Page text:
How regulators use machines to make decisions
ASIC did not directly address questions about these automated programs, but in a general statement, a spokesman said claims that artificial intelligence was used were false.
“The automation of some processes must not be confused with the use of artificial intelligence,” said the spokesman. “Like other regulators around the world, we believe AI will play a role in the future. When we use AI, we do so responsibly, fairly and safely, guided by principles that we will define and transparently share.”
ASIC receives vast amounts of data on possible wrongdoing, with 20,000 reports, complaints and other types of information filed this fiscal year to date, the spokesman said.
“We cannot and will not investigate every instance of possible wrongdoing that comes to our attention,” he said. “We must make careful and sometimes difficult decisions and use our regulatory expertise, judgment and experience to evaluate a wide range of factors and information.”
UNSW Professor Toby Walsh, an AI expert, said the government is a natural candidate to use artificial intelligence. It was collecting massive amounts of data, was in a position of trust, and was under constant pressure to do more without spending more money.
“Your mission expands the cheaper you can do things,” Walsh said.
“A significant impediment to meaningful debate about future government control of machine technology use is an almost total lack of transparency about that use.”
NSW Ombudsman Report 2021
ASIC is far from the only regulator relying on artificial intelligence and automated systems. Some state police forces are using AI to identify suspects from security camera footage and have been testing systems to try to assess the risk of repeat domestic violence offences. The tax office uses it to mark tax returns that appear unusual. The anti-money laundering agency AUSTRAC helps to find suspicious transactions. APRA, another regulator that oversees banks and pension funds, noted in its latest annual report that it is exploring automated risk assessments. AUSTRAC did not respond to a request for comment. APRA declined to comment.
Those are probably the tip of the iceberg, according to a 2021 report by the NSW Ombudsman, an independent government regulator.
“A significant impediment to meaningful debate about future government governance of machine technology use is an almost total lack of transparency about that use,” the report said.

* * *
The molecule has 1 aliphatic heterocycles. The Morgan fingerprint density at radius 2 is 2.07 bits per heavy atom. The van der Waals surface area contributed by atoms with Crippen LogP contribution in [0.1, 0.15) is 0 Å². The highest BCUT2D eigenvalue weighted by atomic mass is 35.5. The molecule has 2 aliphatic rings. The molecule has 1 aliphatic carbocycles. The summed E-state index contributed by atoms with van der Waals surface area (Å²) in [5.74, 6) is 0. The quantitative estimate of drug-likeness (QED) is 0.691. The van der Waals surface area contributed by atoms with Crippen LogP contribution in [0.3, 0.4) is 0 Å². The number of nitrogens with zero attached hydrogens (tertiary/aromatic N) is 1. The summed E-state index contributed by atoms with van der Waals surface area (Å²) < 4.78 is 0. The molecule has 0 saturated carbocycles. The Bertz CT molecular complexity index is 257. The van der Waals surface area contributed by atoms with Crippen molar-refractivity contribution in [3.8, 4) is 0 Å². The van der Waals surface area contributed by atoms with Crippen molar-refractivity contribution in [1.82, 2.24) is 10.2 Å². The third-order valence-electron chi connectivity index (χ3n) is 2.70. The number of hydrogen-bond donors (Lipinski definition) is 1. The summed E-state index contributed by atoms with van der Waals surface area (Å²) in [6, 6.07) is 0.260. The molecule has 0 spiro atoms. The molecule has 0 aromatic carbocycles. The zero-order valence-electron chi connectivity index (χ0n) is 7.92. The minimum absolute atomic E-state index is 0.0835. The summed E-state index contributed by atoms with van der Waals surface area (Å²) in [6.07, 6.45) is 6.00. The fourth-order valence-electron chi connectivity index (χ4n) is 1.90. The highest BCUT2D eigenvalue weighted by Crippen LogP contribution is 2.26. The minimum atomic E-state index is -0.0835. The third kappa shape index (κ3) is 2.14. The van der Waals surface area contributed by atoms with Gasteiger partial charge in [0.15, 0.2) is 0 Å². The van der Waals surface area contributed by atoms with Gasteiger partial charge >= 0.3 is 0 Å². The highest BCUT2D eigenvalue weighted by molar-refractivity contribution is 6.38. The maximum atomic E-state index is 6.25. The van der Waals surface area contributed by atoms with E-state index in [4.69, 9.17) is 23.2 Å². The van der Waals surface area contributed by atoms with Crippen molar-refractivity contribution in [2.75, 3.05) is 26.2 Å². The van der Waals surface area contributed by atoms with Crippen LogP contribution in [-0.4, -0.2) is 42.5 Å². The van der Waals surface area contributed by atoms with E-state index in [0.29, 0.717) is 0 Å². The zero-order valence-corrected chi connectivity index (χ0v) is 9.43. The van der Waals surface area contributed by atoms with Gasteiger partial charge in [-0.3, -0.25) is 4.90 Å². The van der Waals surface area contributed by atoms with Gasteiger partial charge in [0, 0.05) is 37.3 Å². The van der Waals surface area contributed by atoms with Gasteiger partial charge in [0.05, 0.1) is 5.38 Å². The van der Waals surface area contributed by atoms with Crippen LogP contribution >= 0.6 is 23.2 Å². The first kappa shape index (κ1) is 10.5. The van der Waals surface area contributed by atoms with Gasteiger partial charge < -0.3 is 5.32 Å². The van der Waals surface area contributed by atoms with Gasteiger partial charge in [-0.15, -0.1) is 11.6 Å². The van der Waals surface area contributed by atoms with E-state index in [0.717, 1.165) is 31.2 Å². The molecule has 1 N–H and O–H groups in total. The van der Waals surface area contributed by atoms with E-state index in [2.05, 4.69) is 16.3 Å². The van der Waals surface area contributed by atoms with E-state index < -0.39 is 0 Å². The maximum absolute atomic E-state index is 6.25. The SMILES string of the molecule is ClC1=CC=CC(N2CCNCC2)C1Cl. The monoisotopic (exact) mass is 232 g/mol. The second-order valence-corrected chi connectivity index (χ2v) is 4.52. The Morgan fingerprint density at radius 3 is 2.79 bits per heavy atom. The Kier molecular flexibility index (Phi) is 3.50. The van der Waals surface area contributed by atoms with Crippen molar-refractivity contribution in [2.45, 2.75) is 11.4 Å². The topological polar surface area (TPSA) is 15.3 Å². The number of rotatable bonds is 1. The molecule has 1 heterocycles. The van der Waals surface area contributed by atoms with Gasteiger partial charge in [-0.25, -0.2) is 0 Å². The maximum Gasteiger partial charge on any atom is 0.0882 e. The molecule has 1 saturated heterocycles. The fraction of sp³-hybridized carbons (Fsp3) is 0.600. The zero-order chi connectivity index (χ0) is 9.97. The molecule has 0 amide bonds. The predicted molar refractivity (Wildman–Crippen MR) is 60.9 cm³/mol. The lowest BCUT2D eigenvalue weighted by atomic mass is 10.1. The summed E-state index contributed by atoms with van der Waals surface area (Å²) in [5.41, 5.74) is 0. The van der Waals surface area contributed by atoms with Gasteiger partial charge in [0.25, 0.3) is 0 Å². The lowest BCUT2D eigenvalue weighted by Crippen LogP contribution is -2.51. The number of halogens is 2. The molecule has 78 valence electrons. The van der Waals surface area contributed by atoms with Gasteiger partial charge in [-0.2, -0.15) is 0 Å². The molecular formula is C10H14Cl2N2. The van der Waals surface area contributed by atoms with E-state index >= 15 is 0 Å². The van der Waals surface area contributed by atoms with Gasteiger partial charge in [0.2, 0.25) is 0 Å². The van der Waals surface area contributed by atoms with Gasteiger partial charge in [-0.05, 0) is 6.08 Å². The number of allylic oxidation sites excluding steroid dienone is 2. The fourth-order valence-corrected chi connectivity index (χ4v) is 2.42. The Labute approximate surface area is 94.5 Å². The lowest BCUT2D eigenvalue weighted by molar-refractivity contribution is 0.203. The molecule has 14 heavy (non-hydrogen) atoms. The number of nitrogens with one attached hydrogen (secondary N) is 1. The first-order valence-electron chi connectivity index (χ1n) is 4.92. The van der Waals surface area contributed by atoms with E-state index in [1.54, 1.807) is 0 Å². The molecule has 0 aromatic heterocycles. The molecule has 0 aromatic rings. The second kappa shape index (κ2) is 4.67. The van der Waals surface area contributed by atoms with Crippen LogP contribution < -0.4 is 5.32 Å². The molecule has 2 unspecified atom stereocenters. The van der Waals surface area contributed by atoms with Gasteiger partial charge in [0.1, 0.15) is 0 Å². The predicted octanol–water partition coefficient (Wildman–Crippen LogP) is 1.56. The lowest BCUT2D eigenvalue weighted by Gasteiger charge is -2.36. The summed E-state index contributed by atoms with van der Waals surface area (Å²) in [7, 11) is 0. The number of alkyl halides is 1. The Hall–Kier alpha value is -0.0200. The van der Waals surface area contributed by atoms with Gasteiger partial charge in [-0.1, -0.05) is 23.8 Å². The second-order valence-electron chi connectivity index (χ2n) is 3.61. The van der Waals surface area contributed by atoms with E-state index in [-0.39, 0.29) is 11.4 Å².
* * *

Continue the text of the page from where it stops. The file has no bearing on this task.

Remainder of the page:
Federal Treasury Secretary Katy Gallagher said: “Public services must act ethically, treat people with respect and make informed and evidence-based decisions. As automated decision-making becomes more available, the Robodebt Royal Commission has stressed the need to act cautiously.”
Hanging over the perception of all of them is the best-known automated system of government, the rogue welfare program colloquially known as “robo-debt,” which is now so infamous that it has unleashed a royal commission seemingly delivering damaging new information every day.
Walsh didn’t want the failure of robo-debt to stop the government from using automated systems that were flawed from the start because they assumed that welfare recipients’ income was evenly distributed when the law required it to be measured week by week. He argues that public servants are cautious by nature and should learn from the private sector’s approach of bringing products to market quickly and iterating, while remaining aware of the damage that wrong government decisions can do.
“The bad thing about robo-debt was that they stuck by their guns when the evidence came that it was doing harm,” Walsh said.
“If they iterated quickly and said, ‘Well wait a minute, let’s change the calculation or think about whether we’re doing this right,’ once they started having evidence in the first year of the program, then most of the damage would be through Robo debt has been averted.”
UTS professor Ed Santow, a former human rights commissioner who led a major report on government AI, would prefer a different approach. He said there are areas where governments can experiment with AI, e.g. B. to improve train schedules, but others in which they should be careful.
“In high-stakes decision-making, it’s not safe to start out with what the tech world would call a ‘beta product’ and then just iterate over your customers because they’re citizens making decisions that are life-changing can be”, called Santov.
“The other difference with the corporate sector…is that in the corporate sector people can generally shop elsewhere. The state has a monopoly. It’s the only game in town.”
When ASIC refuses to seek a director, there are often no alternatives with the resources to do so. In the Wilson case, ASIC acted and funded liquidators so they could do more work. The spokesman confirmed the ban has not been updated on Wilson and his wife Melinda Wilson, who has also been suspended. Melinda Wilson did not respond to calls and texts asking for comment from her and her husband, whose previous number and email address are inactive. He did not respond to a LinkedIn message.
“We believe this ban was an important action despite Mr Wilson’s bankruptcy,” the ASIC spokesman said. “ASIC has the power to bar an individual from serving as a director for up to five years and if a director commits systemic or serious misconduct, even if already bankrupt, ASIC will take steps to ban him to protect the public .”
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https://www.smh.com.au/business/companies/robo-gov-how-regulators-are-using-machines-to-make-calls-20230306-p5cpve.html?ref=rss&utm_medium=rss&utm_source=rss_business How regulators use machines to make decisions